Google: Here, There, And Everywhere

The search engine's co-founder was treated like a rock star after giving a "fireside chat" at a Jupiter Research conference.

Tony Kontzer, Contributor

August 21, 2003

3 Min Read

Apparently, there are no limits to the power of Google.

During a fireside chat at Jupiter Research's Search Engine Strategies conference, Google co-founder Sergey Brin was asked when he realized just how iconic Google had become. Brin told the story of a user who turned to the popular search engine to determine whether a family member was having a serious heart attack and what actions to take. With that information in hand, the family got the victim quick medical attention, and a subsequent triple-bypass procedure saved his life. "That was a pretty significant moment," said Brin.

Despite such dramatic evidence of Google's impact, Danny Sullivan, the editor of who conducted the Brin interview, joked that media reports comparing Google to God "sets the expectations kind of high."

Tell that to the audience of search professionals who after Wednesday's chat crowded Brin like groupies circling a rock star.

Naturally, the biggest question on many people's minds when it comes to Google is, When's the inevitable IPO? When Sullivan approached that topic, Brin said going public simply is not a priority for Google. He said the subject gets debated from time to time by the company's board, but that the potential financial windfall is offset by the perceived hassles an IPO would introduce. "It could really go either way," he said. "But we're very profitable, so we don't need the cash, and there's a significant management distraction involved in being a public company." Still, Brin admitted that "there's a good chance that eventually we will" go public.''

The half-hour chat roared through a wide range of topics, and Brin offered a number of insights about Google, its history, and the search market in general. Among them:

-After a year in which Google introduced a news search tool, a beta of its Froogle shopping search function, a new version of its increasingly popular toolbar, and severa small acquisitions, Brin clearly was anxious to see the pace of activity continue. "When you're heading downwind in a sailboat, you never feel like you're going anywhere," he said. "We always feel like we should be doing more."

-Brin made no bones about the fact that the greatest need of search engines is for more content worth finding. "You can't do a good job of search unless what you're looking for is out there."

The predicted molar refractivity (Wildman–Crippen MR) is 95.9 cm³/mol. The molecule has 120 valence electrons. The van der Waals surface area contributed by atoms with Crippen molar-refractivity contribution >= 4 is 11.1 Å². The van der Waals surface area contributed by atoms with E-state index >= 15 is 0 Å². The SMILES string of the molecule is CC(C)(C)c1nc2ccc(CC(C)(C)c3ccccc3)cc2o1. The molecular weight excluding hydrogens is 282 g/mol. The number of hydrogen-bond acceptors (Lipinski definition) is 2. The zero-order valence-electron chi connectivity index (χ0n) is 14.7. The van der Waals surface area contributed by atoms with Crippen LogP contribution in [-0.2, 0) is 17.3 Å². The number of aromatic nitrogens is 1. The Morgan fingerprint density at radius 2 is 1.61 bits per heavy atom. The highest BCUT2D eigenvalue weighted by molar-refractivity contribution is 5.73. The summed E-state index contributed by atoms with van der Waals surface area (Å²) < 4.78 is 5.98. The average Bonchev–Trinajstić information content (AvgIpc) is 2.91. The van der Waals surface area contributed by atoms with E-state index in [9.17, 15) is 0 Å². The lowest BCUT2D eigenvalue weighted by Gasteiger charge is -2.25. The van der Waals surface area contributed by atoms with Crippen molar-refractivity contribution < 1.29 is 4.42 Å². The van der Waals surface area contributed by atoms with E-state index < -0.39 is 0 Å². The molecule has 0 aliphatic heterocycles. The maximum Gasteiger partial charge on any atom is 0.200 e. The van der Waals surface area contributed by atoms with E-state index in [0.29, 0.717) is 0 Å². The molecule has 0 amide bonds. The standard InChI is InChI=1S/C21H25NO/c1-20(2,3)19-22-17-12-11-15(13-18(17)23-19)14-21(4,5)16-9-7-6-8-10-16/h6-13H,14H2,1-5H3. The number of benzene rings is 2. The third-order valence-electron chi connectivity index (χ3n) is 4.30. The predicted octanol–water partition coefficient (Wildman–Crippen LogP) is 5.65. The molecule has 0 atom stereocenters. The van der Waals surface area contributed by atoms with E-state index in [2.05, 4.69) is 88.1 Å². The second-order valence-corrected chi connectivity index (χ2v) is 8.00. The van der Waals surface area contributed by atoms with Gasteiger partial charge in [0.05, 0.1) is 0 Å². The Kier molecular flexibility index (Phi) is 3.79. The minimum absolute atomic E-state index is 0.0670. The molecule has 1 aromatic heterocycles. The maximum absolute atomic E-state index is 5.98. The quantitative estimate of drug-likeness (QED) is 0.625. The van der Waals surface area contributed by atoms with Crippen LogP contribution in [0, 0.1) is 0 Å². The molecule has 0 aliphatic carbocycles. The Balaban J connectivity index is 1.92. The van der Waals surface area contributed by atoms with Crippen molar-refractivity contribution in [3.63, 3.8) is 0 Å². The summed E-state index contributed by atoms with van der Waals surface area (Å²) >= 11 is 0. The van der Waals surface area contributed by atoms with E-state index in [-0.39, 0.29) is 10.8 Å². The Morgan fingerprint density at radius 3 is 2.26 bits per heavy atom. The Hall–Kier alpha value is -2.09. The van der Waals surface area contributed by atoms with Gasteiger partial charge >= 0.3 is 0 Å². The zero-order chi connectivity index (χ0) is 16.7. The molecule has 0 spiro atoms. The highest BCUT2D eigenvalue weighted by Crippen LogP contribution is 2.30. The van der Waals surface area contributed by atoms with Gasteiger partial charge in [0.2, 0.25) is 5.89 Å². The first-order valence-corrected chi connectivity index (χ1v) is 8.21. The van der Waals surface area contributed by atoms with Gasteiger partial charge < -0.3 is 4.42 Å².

-With Google now searching more than 3 billion Web pages, the company has no intent of sitting on its laurels when it comes to the way it searches for and presents information. "We fundamentally work with all of the world's knowledge," said Brin. "There are many, many things you can do, and we're not going to exhaust them any time soon."

* He longs for the days when Google operated under the radar while better known search engines jumped into the portal wars. At that time--the mid- to late 1990s, to be precise--the company was undistracted by mergers and acquisitions or competitive issues, and it could focus on technical development. "But we are where we are," said Brin, with a almost undetectable sigh.

* Brin is reserving judgment when it comes to the frenzy of consolidation in the search market over the past 9 months. Google has remained clear of the fray, and Brin is unconvinced that gobbling up competitors is good for the resulting companies. "These are getting to be complicated companies with lots of different products," he said. "I think the integration challenges are significant."

* The worst thing about Google in Brin's eyes? "Coping with growth," he said. How many companies would love to have that as their biggest problem?

One moment of brevity suggested just how powerful Google has become. Sullivan jokingly asked whether there were any chances Google might buy Microsoft, to which Brin responded, "I think there are a lot of liabilities we might inherit." When the laughs died down, the talk went on unimpeded, but one couldn't help but wonder: Maybe Google and God aren't that far apart after all.

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